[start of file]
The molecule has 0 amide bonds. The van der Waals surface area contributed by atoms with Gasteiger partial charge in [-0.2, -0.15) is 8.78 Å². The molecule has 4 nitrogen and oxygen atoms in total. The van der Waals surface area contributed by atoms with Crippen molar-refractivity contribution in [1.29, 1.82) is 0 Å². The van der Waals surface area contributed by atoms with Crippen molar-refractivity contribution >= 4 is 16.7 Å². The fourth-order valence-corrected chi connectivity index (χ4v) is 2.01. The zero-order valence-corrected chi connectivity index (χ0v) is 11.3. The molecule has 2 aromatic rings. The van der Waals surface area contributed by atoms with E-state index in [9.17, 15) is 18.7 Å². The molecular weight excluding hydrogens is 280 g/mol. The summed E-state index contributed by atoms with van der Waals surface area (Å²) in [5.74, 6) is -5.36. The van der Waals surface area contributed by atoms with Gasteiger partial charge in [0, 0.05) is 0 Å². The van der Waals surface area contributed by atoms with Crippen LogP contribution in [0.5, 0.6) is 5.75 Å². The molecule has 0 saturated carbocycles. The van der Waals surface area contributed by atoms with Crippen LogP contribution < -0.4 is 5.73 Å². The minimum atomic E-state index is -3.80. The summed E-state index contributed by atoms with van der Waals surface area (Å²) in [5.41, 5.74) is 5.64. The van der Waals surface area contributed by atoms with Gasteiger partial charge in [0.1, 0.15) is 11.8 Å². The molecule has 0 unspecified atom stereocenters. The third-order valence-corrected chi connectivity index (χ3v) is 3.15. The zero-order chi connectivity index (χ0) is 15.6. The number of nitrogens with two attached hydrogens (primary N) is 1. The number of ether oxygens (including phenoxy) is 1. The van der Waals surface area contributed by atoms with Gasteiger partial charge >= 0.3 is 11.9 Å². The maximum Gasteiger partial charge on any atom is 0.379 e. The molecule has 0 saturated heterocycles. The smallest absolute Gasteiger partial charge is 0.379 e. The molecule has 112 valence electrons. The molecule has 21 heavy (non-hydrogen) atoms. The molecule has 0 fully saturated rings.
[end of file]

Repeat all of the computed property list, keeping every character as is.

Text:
The molecule has 0 amide bonds. The van der Waals surface area contributed by atoms with Gasteiger partial charge in [-0.2, -0.15) is 8.78 Å². The molecule has 4 nitrogen and oxygen atoms in total. The van der Waals surface area contributed by atoms with Crippen molar-refractivity contribution in [1.29, 1.82) is 0 Å². The van der Waals surface area contributed by atoms with Crippen molar-refractivity contribution >= 4 is 16.7 Å². The fourth-order valence-corrected chi connectivity index (χ4v) is 2.01. The zero-order valence-corrected chi connectivity index (χ0v) is 11.3. The molecule has 2 aromatic rings. The van der Waals surface area contributed by atoms with E-state index in [9.17, 15) is 18.7 Å². The molecular weight excluding hydrogens is 280 g/mol. The summed E-state index contributed by atoms with van der Waals surface area (Å²) in [5.74, 6) is -5.36. The van der Waals surface area contributed by atoms with Gasteiger partial charge in [0, 0.05) is 0 Å². The van der Waals surface area contributed by atoms with Crippen LogP contribution in [0.5, 0.6) is 5.75 Å². The molecule has 0 saturated carbocycles. The van der Waals surface area contributed by atoms with Crippen LogP contribution < -0.4 is 5.73 Å². The minimum atomic E-state index is -3.80. The summed E-state index contributed by atoms with van der Waals surface area (Å²) in [5.41, 5.74) is 5.64. The van der Waals surface area contributed by atoms with Gasteiger partial charge in [0.1, 0.15) is 11.8 Å². The molecule has 0 unspecified atom stereocenters. The third-order valence-corrected chi connectivity index (χ3v) is 3.15. The zero-order chi connectivity index (χ0) is 15.6. The number of nitrogens with two attached hydrogens (primary N) is 1. The number of ether oxygens (including phenoxy) is 1. The van der Waals surface area contributed by atoms with Gasteiger partial charge >= 0.3 is 11.9 Å². The maximum Gasteiger partial charge on any atom is 0.379 e. The molecule has 0 saturated heterocycles. The smallest absolute Gasteiger partial charge is 0.379 e. The molecule has 112 valence electrons. The molecule has 21 heavy (non-hydrogen) atoms. The molecule has 0 fully saturated rings.